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Who Gets to Decide Who Is an Authority on Food?

Over the last couple of years, with the releases of films such as Captain Marvel, Black Panther, and Wonder Woman—movies led by women and people of color—there has been an outcry in the entertainment industry to diversify not just the crew and leadership behind the camera, but the critics’ pool as well. There are a number of arguments for this, including that the people reviewing these movies should also be reflective of the audiences for whom they were intended.

Such a call for diversifying the critics’ circle is happening in the food industry as well. Historically, just like in entertainment, it’s impossible to deny that the majority of food critics have come from similar backgrounds—notably white, male, and upper middle class. That monoculture has had both indented and unintended consequences, but they usually result in the tokenism and exoticism of certain dishes, ingredients, and the communities these cuisines represent.

This topic—evaluating who is qualified to cook, write, and review food—was an overarching topic at last weekend’s Cherry Bombe Jubilee, a day-long summit hosted by the bi-annual magazine and weekly podcast of the same name. In its sixth year, Cherry Bombe Jubilee is the largest female-food conference nationwide.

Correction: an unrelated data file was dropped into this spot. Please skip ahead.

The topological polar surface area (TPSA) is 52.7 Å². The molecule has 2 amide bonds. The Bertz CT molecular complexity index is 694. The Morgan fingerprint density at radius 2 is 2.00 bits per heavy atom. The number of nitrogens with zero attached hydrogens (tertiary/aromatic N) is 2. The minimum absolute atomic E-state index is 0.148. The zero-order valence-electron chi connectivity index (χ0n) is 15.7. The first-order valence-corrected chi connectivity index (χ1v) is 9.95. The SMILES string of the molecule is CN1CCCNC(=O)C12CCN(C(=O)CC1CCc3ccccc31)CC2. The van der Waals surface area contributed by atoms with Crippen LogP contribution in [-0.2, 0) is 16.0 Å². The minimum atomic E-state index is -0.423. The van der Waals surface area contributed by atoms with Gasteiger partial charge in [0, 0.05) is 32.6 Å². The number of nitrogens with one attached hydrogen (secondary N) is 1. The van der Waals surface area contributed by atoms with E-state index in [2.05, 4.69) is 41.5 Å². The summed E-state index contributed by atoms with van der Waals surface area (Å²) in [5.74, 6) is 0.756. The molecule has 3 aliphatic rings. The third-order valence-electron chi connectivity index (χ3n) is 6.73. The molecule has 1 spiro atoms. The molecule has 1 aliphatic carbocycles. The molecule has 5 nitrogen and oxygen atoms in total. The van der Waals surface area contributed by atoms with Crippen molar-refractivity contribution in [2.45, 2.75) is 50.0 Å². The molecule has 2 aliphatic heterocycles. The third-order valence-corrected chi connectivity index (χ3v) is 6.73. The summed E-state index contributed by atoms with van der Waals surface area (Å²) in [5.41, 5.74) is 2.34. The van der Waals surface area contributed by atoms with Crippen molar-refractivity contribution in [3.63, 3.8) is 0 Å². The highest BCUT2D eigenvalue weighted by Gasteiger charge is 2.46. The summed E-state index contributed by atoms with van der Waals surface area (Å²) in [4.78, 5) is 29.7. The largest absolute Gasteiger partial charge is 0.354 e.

On the cusp of publishing her first cookbook with Houghton Mifflin Harcourt later this month, New York Times and Bon Appetit contributor Priya Krishna outlined the circuitous route in finding her writing voice and specialty.

“In our field, the question of who gets to be an authority comes up a lot,” Krishna said. “I feel like it when I read about a tea company founded by a woman who claims to have invented chai.”

Krishna explained that when she was first starting out in food writing, she’d often pitch stories about “restaurant dishes, interesting people, and Indian food—because that’s what I knew.” Nevertheless, Krishna said she “didn’t want to just write about dosas.”

“I had much bigger ambitions. I felt tokenized,” Krishna said. “At times, I felt I wasn’t good enough to write about other things. But I was a freelancer and needed to pay rent, and this paid the bills.”

Padma Lakshmi, who wrote the forward for Krishna’s book and also appeared on the Cherry Bombe Jubilee stage later in the day, reiterated similar feelings she expressed in her 2016 memoir Love, Loss, and What We Ate.

“Often in my own career, I’ve felt like the odd duck because I didn’t see people around me who looked like me,” Lakshmi said, describing later how after moving to the United States at the age of four, she observed that most Indian cultures were (mistakenly) lumped together by U.S. critics into a singular “pan-Indian” diet, regardless of the sheer diversity across the subcontinent.